To say that Microsoft’s much touted new browser for Windows 10, Microsoft Edge, has been a disappointment would be an understatement.
It is a case of Microsoft over promising and then under delivering. In this situation it is the current lack of extension support and the ability to manage favorites easily that is frustrating users and keeping them from fully adopting the new browser in Windows 10. In fact, as Rod has written, many are choosing to go with Chrome it seems while they wait for these options to arrive.
Microsoft had initially committed to providing at least extension support by last fall but missed that deadline and it now appears extensions will be supported in a Redstone update to the operating system and browser which is expected this fall.
The capability to manage favorites is one that is considered a normal function of a web browser but when Microsoft Edge was released this basic functionality was missing. Now, to Microsoft’s credit, Edge is a brand new browser which has been built from scratch and so it is a work in progress. Windows 10 also comes with Internet Explorer 11 installed as part of the operating system to there is no need to have to use Microsoft Edge beyond testing it out with your normal collection of websites.
However, Microsoft Edge has already been shown to be so much faster than IE and other browsers because it has been re-worked and optimized from the ground up so users want the benefit of that built in speed.
There is also the Windows 10 Experience Variable in play when it comes to Microsoft Edge with its reliability and related crashes. For example, my fellow contributor here at SuperSite Rod Trent experiences multiple crashes with Microsoft Edge each day while I have been relatively error/crash free on my side. Both of us have opted to use Edge as our default browser on Windows 10.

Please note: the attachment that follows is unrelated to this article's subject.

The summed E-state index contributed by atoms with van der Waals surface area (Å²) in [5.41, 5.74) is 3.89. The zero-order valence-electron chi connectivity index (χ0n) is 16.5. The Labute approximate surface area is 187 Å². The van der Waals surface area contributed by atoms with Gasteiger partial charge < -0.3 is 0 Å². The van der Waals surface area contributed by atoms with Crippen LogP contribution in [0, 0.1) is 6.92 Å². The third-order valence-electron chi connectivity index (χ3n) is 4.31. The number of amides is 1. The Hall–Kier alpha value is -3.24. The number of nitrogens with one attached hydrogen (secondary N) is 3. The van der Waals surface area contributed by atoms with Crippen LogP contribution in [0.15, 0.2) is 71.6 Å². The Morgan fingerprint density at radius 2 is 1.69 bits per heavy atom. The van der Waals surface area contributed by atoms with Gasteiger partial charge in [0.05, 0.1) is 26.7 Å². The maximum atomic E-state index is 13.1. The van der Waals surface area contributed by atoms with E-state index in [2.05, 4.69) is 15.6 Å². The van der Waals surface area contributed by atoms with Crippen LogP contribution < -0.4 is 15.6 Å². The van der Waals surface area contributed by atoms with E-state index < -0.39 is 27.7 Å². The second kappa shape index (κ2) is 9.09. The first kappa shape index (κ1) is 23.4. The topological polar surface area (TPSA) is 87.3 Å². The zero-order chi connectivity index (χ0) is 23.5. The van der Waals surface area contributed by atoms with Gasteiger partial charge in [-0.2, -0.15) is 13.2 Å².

Now I can not address the reliability and lack of extension support at this point because that must come from the Microsoft Edge team. I was able to sit in on a couple of Edge related sessions last fall during the annual Microsoft MVP Summit and I can tell you those folks are passionate about providing a solid browser. I have no doubt based on my discussions with them that they are working hard to do just that and I believe that will translate into what we see very soon.
One area of concern, the lack of management tools for Favorites in Microsoft Edge, is an area I have done some testing and troubleshooting in recently and I think I have at least gotten them synching cleanly between Windows 10 devices but there is some initial work necessary to arrive at that point.
Make sure you have Sync turned on for your Microsoft Edge content by opening Edge, clicking the ellipsis menu on the far right of the browser window, clicking Settings and turning on Sync.
Once you upgrade to Windows 10 from a previous version of Windows all of those favorites that were in IE will be imported into Microsoft Edge.
The result looks something like this (thanks to Rod Trent for the image):
As you can see there are duplicate folders and entries and Rod said he has to reset this almost daily on Microsoft Edge to make it manageable.
So the next step will be to remove all of these favorites from Microsoft Edge so make sure there are copies of them in Internet Explorer if they are important. They should be there since that is where they were imported from initially. If they are non-critical or can be recreated then head to the next step.